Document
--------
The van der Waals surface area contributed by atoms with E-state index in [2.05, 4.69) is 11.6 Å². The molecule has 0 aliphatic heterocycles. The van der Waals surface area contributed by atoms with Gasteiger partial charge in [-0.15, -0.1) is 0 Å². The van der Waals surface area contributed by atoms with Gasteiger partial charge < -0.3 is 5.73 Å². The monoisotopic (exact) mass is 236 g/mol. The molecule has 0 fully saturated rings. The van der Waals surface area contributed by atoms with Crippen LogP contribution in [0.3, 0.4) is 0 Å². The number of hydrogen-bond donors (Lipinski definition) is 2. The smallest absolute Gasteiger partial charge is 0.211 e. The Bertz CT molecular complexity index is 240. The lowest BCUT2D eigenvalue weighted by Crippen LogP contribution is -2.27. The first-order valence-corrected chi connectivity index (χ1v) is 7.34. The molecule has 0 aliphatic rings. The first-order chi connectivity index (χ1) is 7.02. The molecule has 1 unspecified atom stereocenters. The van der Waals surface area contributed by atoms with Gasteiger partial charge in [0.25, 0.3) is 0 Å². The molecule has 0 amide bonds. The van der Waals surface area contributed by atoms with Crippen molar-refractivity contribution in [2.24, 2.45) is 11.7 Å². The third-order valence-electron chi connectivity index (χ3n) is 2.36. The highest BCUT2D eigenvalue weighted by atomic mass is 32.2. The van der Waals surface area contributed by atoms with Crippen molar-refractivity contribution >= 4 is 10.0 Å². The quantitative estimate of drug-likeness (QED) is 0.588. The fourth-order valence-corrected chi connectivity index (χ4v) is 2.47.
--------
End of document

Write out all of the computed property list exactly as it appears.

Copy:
The van der Waals surface area contributed by atoms with E-state index in [2.05, 4.69) is 11.6 Å². The molecule has 0 aliphatic heterocycles. The van der Waals surface area contributed by atoms with Gasteiger partial charge in [-0.15, -0.1) is 0 Å². The van der Waals surface area contributed by atoms with Gasteiger partial charge < -0.3 is 5.73 Å². The monoisotopic (exact) mass is 236 g/mol. The molecule has 0 fully saturated rings. The van der Waals surface area contributed by atoms with Crippen LogP contribution in [0.3, 0.4) is 0 Å². The number of hydrogen-bond donors (Lipinski definition) is 2. The smallest absolute Gasteiger partial charge is 0.211 e. The Bertz CT molecular complexity index is 240. The lowest BCUT2D eigenvalue weighted by Crippen LogP contribution is -2.27. The first-order valence-corrected chi connectivity index (χ1v) is 7.34. The molecule has 0 aliphatic rings. The first-order chi connectivity index (χ1) is 7.02. The molecule has 1 unspecified atom stereocenters. The van der Waals surface area contributed by atoms with Gasteiger partial charge in [0.25, 0.3) is 0 Å². The molecule has 0 amide bonds. The van der Waals surface area contributed by atoms with Crippen molar-refractivity contribution in [2.24, 2.45) is 11.7 Å². The third-order valence-electron chi connectivity index (χ3n) is 2.36. The highest BCUT2D eigenvalue weighted by atomic mass is 32.2. The van der Waals surface area contributed by atoms with Crippen molar-refractivity contribution >= 4 is 10.0 Å². The quantitative estimate of drug-likeness (QED) is 0.588. The fourth-order valence-corrected chi connectivity index (χ4v) is 2.47.